Climate negotiators from around the world are meeting in Montreal to discuss tougher measures against global warming when the Kyoto Protocol expires in 2012.
Under the United Nations-sponsored treaty, which went into force early this year, 38 industrialized nations promised that within seven years, they would reduce their climate-changing greenhouse gas emissions by 5.2 percent below 1990 levels.
A new report released by the private PEW Center on Global Climate Change offers the Montreal negotiators some post-Kyoto ideas for getting nations to map out specific Post-Kyoto strategies.
The report is based on meetings over the last year of 25 government officials and business leaders from 15 countries including the United States, Mexico, Australia, Brazil, China and Japan. Pew Center on Global Climate Change president Eileen Claussen says the report suggests some novel approaches to addressing climate change that are practical, politically viable and effective.
"The report says what we need is a more flexible international framework that can engage the world's major economies, " she says. "Twenty-five countries account for 83 percent of global greenhouse gas emissions. All of these countries must participate in the solution."
The United States rejected the Kyoto Protocol on the grounds that it would harm the U.S. economy, and that it failed to require emission reduction targets from major polluters in developing countries.
The PEW Center's Eileen Claussen says the Bush administration, to its credit, has initiated a series of agreements with other countries focused mainly on global warming technologies. But Ms. Claussen believes that as the world's largest emitter of greenhouse gas emissions, the United States must do more.
"So far the administration has suggested that it is very busy with its own initiatives and doesn't want to participate in this," she says. "We think it has to, and we also think that the other major economies have to as well in both the developed and developing countries."
The report calls for a framework that would allow countries to take on different types of commitments to address climate change. Elliot Diringer, PEW director of international strategies and advisor on the report, says the whole process should be more open and flexible.
"The idea here is that countries [initiate] different approaches," he says. "They come into groups of like-minded countries along different tracks. For instance, major steel producing countries might talk about a sector agreement. Some of them might also negotiate economy-wide targets or technology cooperation. Some of them might look at some form of policy commitments."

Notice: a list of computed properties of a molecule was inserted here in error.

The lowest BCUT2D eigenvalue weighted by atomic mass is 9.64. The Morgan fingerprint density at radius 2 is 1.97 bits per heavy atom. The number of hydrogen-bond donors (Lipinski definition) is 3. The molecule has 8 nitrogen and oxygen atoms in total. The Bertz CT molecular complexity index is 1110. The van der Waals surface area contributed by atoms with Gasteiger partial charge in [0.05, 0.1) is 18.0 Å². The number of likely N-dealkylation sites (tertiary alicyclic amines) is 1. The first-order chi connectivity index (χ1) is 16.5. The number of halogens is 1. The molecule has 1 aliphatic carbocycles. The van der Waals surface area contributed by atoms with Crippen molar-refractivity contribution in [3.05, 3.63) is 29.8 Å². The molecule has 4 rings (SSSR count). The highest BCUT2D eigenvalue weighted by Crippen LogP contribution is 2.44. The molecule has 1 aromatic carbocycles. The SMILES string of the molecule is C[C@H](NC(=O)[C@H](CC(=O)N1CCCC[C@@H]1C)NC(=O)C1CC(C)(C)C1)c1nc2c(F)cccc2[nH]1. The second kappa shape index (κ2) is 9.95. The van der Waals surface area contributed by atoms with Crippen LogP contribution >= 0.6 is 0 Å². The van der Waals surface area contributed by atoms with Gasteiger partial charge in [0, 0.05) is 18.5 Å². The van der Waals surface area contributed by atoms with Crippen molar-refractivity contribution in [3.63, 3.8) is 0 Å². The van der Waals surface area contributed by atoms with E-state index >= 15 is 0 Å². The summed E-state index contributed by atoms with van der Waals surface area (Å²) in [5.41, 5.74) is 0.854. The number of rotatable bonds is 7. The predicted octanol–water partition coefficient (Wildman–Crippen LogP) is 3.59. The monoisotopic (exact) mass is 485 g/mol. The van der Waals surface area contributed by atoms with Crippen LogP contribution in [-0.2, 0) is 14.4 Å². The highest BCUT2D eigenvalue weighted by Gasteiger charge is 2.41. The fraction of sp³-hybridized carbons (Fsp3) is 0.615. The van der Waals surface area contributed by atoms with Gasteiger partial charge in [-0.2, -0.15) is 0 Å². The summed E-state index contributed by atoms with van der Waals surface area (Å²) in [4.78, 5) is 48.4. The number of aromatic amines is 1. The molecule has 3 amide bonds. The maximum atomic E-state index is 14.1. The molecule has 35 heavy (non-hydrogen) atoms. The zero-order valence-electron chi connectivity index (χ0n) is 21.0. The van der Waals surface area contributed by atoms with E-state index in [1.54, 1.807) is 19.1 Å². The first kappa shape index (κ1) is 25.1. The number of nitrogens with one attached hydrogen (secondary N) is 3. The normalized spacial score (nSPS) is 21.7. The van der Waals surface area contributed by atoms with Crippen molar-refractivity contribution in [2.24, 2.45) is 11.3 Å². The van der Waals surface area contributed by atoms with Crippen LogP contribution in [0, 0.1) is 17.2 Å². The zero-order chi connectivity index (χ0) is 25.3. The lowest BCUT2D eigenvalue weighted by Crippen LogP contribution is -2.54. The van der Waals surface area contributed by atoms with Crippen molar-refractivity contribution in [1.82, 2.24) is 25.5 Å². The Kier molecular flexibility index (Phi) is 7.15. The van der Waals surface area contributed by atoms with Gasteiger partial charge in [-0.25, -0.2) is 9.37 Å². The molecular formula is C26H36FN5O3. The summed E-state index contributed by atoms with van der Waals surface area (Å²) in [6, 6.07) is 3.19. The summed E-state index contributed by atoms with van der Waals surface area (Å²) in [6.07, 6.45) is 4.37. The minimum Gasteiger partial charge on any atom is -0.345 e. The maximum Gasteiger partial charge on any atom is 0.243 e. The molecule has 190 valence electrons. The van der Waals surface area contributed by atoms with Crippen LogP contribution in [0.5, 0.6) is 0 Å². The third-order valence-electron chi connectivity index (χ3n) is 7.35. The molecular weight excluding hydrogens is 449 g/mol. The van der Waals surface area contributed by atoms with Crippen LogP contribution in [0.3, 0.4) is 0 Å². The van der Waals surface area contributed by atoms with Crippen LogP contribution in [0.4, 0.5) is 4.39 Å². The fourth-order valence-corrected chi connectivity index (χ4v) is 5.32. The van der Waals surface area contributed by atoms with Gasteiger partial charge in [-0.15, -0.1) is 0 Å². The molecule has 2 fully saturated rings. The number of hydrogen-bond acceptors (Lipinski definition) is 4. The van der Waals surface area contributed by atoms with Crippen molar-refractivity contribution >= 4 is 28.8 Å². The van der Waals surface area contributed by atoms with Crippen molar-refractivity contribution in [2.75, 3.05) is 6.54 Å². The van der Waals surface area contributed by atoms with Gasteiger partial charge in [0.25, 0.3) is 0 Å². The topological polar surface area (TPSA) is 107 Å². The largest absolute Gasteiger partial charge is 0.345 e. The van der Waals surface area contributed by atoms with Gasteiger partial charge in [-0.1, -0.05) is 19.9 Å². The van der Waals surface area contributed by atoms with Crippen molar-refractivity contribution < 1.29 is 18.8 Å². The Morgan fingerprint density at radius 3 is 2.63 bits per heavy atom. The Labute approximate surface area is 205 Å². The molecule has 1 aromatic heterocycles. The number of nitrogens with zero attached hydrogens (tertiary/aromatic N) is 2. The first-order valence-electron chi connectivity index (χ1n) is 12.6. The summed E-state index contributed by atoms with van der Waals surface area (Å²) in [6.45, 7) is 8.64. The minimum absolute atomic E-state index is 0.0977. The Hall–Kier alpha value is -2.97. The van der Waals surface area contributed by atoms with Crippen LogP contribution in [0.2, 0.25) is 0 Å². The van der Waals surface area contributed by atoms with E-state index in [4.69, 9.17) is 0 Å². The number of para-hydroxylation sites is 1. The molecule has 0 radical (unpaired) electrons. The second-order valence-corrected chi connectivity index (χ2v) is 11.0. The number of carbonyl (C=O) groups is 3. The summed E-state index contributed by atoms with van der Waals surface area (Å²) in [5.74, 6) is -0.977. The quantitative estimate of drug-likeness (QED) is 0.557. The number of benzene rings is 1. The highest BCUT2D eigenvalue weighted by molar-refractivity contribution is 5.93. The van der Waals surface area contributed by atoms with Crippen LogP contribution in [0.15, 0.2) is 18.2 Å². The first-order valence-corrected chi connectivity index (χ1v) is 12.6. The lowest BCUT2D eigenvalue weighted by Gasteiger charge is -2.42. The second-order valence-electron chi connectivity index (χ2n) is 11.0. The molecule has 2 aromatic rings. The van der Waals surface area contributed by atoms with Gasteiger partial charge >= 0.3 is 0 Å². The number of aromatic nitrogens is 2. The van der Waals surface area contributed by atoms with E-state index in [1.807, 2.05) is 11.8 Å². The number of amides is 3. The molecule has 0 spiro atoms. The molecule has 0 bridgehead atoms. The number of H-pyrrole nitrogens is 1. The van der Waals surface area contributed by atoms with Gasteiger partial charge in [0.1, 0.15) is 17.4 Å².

Eileen Claussen adds that these efforts could encourage voluntary emissions reductions by major polluting industries like power, automotive and other key sectors.
"For example, the aluminum industry has had discussions about a sector approach on aluminum that would result in reduced emissions," she says, adding "there should be a way to bring that into the process."
U.S. industrial leaders, like the Bush administration, have long favored a voluntary, flexible approach to the global warming problem. Linda Fisher, Vice President and Chief Sustainability Officer of Dupont, - one of five corporations involved in the study - says the PEW report promotes that flexibility.
"It recognizes that there isn't one answer, that it might look different in different nations, that it might look different in different sectors and that there might be a way that we might be able to accommodate that diversity and flexibility," she says. "I think a lot of times people don't like the end so they don't want to begin the process, and one of the things that I found unique is that [this report] recognized that there might not be one common end, but you can still make a lot of progress in the ultimate goal, which is reducing these emissions."
The report also calls for a high level political dialogue among the major economies outside the formal U.N. negotiating process. The goal, the report says, should be to establish a broader political consensus that can help to quicken the pace of the sometimes sluggish climate change negotiations.
The Montreal Climate Talks run through December 9.